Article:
Other studies have used the saccadic adaptation technique to dissociate the perceived position of a saccade target from the actual endpoint of the eye movement. In saccadic adaptation tasks the participant makes a saccade to a peripheral stimulus, but during the saccade the stimulus jumps to a new position (double-step task) [43
]. At the start of the experiment the participant initially moves to the original stimulus position then, unconsciously, makes corrective eye movements towards the second stimulus position. However, over the course of many trials they adapt the amplitude of the saccade to ensure it lands at the final position of the stimulus rather than its original position (for a review, see [44
]). OMRH/PMT predicts that saccadic adaptation should also result in the adaptation of covert shifts of attention, such that the locus of attention should be at the final stimulus position, not the starting position. To test whether attention focus is shifted towards the saccade target or the final eye position, Ditterich et al. [45
] asked participants to make a saccade towards a peripheral location and, before the first saccade onset, they briefly flashed a discrimination target at one of four possible locations. The discrimination performances were compared before and after the saccadic adaptation. Prior to adaptation, discrimination performance was best at the goal of the saccade. After adaptation, optimal discrimination performance was still observed at the goal of the first saccade, and not at the endpoint of the adapted saccade. This result is not consistent with OMRH/PMT, and Ditterich et al. concluded that the attentional focus is always directed to the primary target position and not to the saccade landing position [45
]. However, Collins and colleagues argued that this conclusion was premature, given that the magnitude of the adaptation effects observed by Ditterich. was somewhat small. In two subsequent studies using more effective adaptation protocols they showed that saccadic adaptation does indeed produce adaptations of pre-saccadic attention [46
] and that pre-saccadic displacement of attention would be shifted both to the position of the saccadic target and to the landing position of the adapted saccades [48
]. In a recent study, Habchi and colleagues claimed that saccadic adaptation leads to changes in the allocation of covert attention, although these changes appear to be due to a more general bias towards the side of adaptation, rather than a modulation of covert orientation per se [49
]. Overall, the evidence is consistent with the claim that saccadic adaption is associated with adaptations of pre-saccadic attention, which has been interpreted as evidence for OMRH/PMT.
Further evidence for OMRH/PMT is the finding that covertly attending a location produces a change in the trajectory of saccades, such that they deviate from the intended location [22
]. Trajectories of vertical and oblique saccades are never completely straight but curvilinear, even when aiming at an isolated target [50
], and it has been suggested that saccade curvature is determined by mechanisms situated in the final pathway of eye movement generation [52
]. In addition to this natural tendency, other objects presented in the visual scene can influence the magnitude and direction of saccade curvature. Several authors have found that presenting an irrelevant distractor stimulus near a saccade target affects the saccade curvature [22
]. In some instances, saccades can curve towards the irrelevant stimulus, as in visual search tasks [56
], when the location of the saccade target is highly unpredictable, or for short-latency saccade [57
], but in other cases, there is a tendency to deviate from the position of the distractor, particularly when saccade latencies are long [55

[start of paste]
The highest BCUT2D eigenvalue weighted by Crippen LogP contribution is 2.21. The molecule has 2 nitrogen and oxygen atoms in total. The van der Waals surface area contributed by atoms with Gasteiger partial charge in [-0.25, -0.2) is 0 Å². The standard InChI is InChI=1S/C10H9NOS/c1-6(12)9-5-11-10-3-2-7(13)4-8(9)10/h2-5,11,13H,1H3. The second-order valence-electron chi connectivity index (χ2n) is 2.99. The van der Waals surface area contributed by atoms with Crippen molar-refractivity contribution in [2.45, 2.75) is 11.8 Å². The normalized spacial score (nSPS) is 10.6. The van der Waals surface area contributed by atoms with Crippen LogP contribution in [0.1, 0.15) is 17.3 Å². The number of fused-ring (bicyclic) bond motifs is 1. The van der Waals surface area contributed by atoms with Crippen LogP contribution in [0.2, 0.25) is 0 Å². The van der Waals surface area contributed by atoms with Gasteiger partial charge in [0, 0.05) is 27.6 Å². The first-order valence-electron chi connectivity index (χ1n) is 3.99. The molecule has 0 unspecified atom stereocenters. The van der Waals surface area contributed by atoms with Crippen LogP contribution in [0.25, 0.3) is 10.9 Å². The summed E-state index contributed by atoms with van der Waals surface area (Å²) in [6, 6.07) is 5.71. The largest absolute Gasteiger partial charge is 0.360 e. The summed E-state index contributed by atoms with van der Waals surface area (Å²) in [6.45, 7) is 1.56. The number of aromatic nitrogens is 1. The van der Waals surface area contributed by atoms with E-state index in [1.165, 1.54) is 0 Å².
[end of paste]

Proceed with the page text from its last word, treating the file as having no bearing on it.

], whether the saccade is reflexive or voluntarily triggered [53
]. These trajectory deviations are typically attributed to competition between saccade plans associated with the target and distractor, and evidence that covert attention can also cause trajectory deviations [22
] is therefore often cited as evidence for OMRH/PMT.
To briefly summarize, OMRH/PMT argues that covert orienting of attention depends on the activation of a saccade plan. Consistent with this hypothesis, there is a mandatory orientation of attention to saccade goals; covert and overt attention activate overlapping brain areas and damage to these areas causes problems with both overt and covert orienting. For example, ophthalmoplegic patients have deficits of covert attention that seem to mirror their ocular deficit. Moreover, modulating the gain of saccades also modulates the gain of pre-saccadic shifts of attention, and covertly attending a peripheral location affects the metrics of overt saccades, such that their trajectories are deviated away from the attended location. Altogether, these studies seem to offer clear evidence for a tight coupling between attention and oculomotor control.
4. An Oculomotor Readiness Hypothesis of Exogenous Orienting (OREO)
On the basis of these studies, we argue that the data are most consistent with an Oculomotor Readiness Hypothesis that is specific to Exogenous Orienting (OREO). On a theoretical level, the relationship between attention and eye movements can be understood in terms of Biased Competition, such that activation of the motor system exerts a powerful biasing influence on competitive interactions in the visual system [112
]. In Biased Competition, the locus of attention arises from a stimulus-driven competition between signals relating to stimulus salience (e.g., their brightness, size, contrast, orientation), which can be biased by goal-driven factors such as the goals of the observer. The competition takes places in a topographic map of space, called a priority map ([113
]. The cortical substrates of the priority map are thought to lie in the posterior parietal cortex a region that has dense reciprocal connections with areas known to be directly involved in saccade control such as Frontal Eye Field (FEF) and Superior Colliculus (SC) (for a review, see [114
]) When a location is activated in the priority map the activation is passed downstream to oculomotor structures, such as the SC, which represent the prioritized location as the goal of a potential movement. These oculomotor signals are then fed back into the priority map, thus further biasing activity in favour of the activated location [115